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In America’s “linear economy” where products are designed to be used once before they are thrown away, it is almost impossible to achieve “zero waste” without devoting your life to it. It’s an especially tricky suggestion for busy parents who don’t have time to make custom-made yogurt for picky kids who just protest that it’s “weird.”

So let’s manage expectations by first calling these tips “low-waste”, or better yet, “lower waste”. We’re not all going to successfully change our consumption habits overnight and produce a tiny trash can for the week (especially if you live with little gremlins who need goldfish crackers on demand).

But while it may seem far-fetched at first, there are some relatively painless ways you can reduce waste while raising the little ones.

Save the glitter for school

One of our personal favorites, the suggestion to get “fun” art projects out of your home, is a breath of fresh air. (I didn’t do this personally, but other explanations about this technique made vicariously easier.) Consider a guideline that leaves art projects with glitter, scented stickers, pipe cleaners, felt balls, and confetti for school or friends’ homes. You can still let your child run around with scissors, paper (more on this below), and natural objects like leaves and pine cones. Just imagine lackluster floors and extra closet space.

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Recycled paper

This seems obvious, but: Don’t throw away any paper that has only been used on one side. Whenever the kids come home with piles of completed schoolwork, keep whatever you need and keep the rest in a paper drawer for year-round use. (The same goes for those annoying one-sided printouts from your office.)

Buying experiences, not things

Does your child really need another Twisty Pet or a 327-piece Lego set? Instead of the usual influx of toys on special occasions, consider purchasing membership in a local museum, aquarium, or amusement park. With age, experiences can shift to concerts and sports. (Note: It is helpful to forward a request to family members and friends to do the same.)

Use reusable plastic bags and containers

Using small plastic containers for your kids’ daily sandwiches and snacks (instead of a fresh ziploc) can go a long way in reducing your plastic bag waste. After lugging around apple slices, pretzels or cheez-its, all they need is a quick rinse at the end of the day.

Make your own cards and wrapping paper

Instead of spending $ 5 on kids’ birthday cards, which have a lifespan of around ten seconds, help your wallet and our landfill by letting your child make homemade cards. There is nothing sweeter or more appropriate for a five year old’s celebration anyway than a child’s crooked drawing of a birthday cake with infinity candles. (And a roll of brown butcher paper is the perfect backdrop for creative and functional gift wrapping paper for children.)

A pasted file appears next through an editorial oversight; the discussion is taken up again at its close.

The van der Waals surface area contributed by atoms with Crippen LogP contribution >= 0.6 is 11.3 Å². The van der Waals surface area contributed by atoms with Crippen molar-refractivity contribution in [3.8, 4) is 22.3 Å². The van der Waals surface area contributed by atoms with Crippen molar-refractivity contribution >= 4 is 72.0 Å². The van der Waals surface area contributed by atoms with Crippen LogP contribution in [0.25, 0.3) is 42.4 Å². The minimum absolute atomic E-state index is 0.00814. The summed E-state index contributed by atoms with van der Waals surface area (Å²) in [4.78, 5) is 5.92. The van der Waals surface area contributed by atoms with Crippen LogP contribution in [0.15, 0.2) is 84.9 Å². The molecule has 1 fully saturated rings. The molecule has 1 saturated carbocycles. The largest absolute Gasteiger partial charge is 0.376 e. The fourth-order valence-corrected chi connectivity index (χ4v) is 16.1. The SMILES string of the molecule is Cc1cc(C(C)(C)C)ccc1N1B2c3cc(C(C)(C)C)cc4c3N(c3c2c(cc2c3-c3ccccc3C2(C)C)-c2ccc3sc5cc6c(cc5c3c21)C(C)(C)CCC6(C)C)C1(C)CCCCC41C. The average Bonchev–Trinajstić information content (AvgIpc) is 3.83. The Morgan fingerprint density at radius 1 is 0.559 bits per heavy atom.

Buy used (or not buy at all)

In the case of toys, clothes, shoes and books (which children can grow out of within a few months), it does not make sense to buy new things from a waste-free or financial point of view. Browse your local thrift stores, flea markets, Goodwill, Craigslist, and Facebook Marketplace, or create a toy and clothes swap among friends to minimize the clutter and cost of all those Paw Patrol PJs and Magna-Tiles.

Use the collection canister scooper

This doesn’t mean breaking the aisle of pirate loot at Costco (although we don’t judge if you do). It means that you are using the bulk of the grocery store for all of your grains, nuts, legumes, flours, and snacks like sesame sticks and chocolate energy balls. (If you continue down the zero-waste path, you will find stores that sell everything from laundry detergent to honey in bulk.) Bonus? Kids love to use the Scooper in the bulk containers of grocery stores.

Bring your own bags to the supermarket

One of the easiest things you can do to reduce your environmental footprint is to cut down on the use of single-use plastic bags (which Americans use over 100 billion each year). Instead of packing two items in one oversized target bag, keep your own supply of plastic, paper, and cotton canvas bags handy to use with every purchase. (Extra points if you actually think of getting them out of your car before you go to the store.)

Make your own detergents

If you’re like me and the smell of strong bleach-based products irritates your nose and throat, now you have two reasons to make your own cleansers. Not only will you breathe better, but you’ll also reduce the amount of packaging in your home. Start small by ditching the store-bought counter spray and making your own using vinegar, water, and a few drops of lemon-scented essential oil. Click here for more information on natural detergents.

Without broader support from businesses and governments, it is difficult for individual consumers to truly be “zero waste”. But we can all make small changes to reduce our environmental footprint.